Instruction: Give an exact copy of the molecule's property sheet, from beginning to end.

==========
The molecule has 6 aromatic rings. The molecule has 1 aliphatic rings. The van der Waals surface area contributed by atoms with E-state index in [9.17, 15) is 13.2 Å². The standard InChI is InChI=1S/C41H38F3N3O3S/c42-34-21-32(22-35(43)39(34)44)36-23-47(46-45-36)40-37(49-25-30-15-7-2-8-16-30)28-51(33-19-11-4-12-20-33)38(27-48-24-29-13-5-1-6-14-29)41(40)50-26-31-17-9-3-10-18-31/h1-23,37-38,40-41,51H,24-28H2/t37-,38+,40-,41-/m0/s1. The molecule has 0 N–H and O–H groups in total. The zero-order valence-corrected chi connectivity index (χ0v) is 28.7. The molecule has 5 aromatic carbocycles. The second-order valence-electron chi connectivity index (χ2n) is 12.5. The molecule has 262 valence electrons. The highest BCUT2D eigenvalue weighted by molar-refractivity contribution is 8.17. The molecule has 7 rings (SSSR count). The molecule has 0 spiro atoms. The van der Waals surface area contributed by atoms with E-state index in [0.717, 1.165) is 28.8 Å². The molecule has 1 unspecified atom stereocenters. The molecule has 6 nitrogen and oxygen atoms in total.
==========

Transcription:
The molecule has 6 aromatic rings. The molecule has 1 aliphatic rings. The van der Waals surface area contributed by atoms with E-state index in [9.17, 15) is 13.2 Å². The standard InChI is InChI=1S/C41H38F3N3O3S/c42-34-21-32(22-35(43)39(34)44)36-23-47(46-45-36)40-37(49-25-30-15-7-2-8-16-30)28-51(33-19-11-4-12-20-33)38(27-48-24-29-13-5-1-6-14-29)41(40)50-26-31-17-9-3-10-18-31/h1-23,37-38,40-41,51H,24-28H2/t37-,38+,40-,41-/m0/s1. The molecule has 0 N–H and O–H groups in total. The zero-order valence-corrected chi connectivity index (χ0v) is 28.7. The molecule has 5 aromatic carbocycles. The second-order valence-electron chi connectivity index (χ2n) is 12.5. The molecule has 262 valence electrons. The highest BCUT2D eigenvalue weighted by molar-refractivity contribution is 8.17. The molecule has 7 rings (SSSR count). The molecule has 0 spiro atoms. The van der Waals surface area contributed by atoms with E-state index in [0.717, 1.165) is 28.8 Å². The molecule has 1 unspecified atom stereocenters. The molecule has 6 nitrogen and oxygen atoms in total.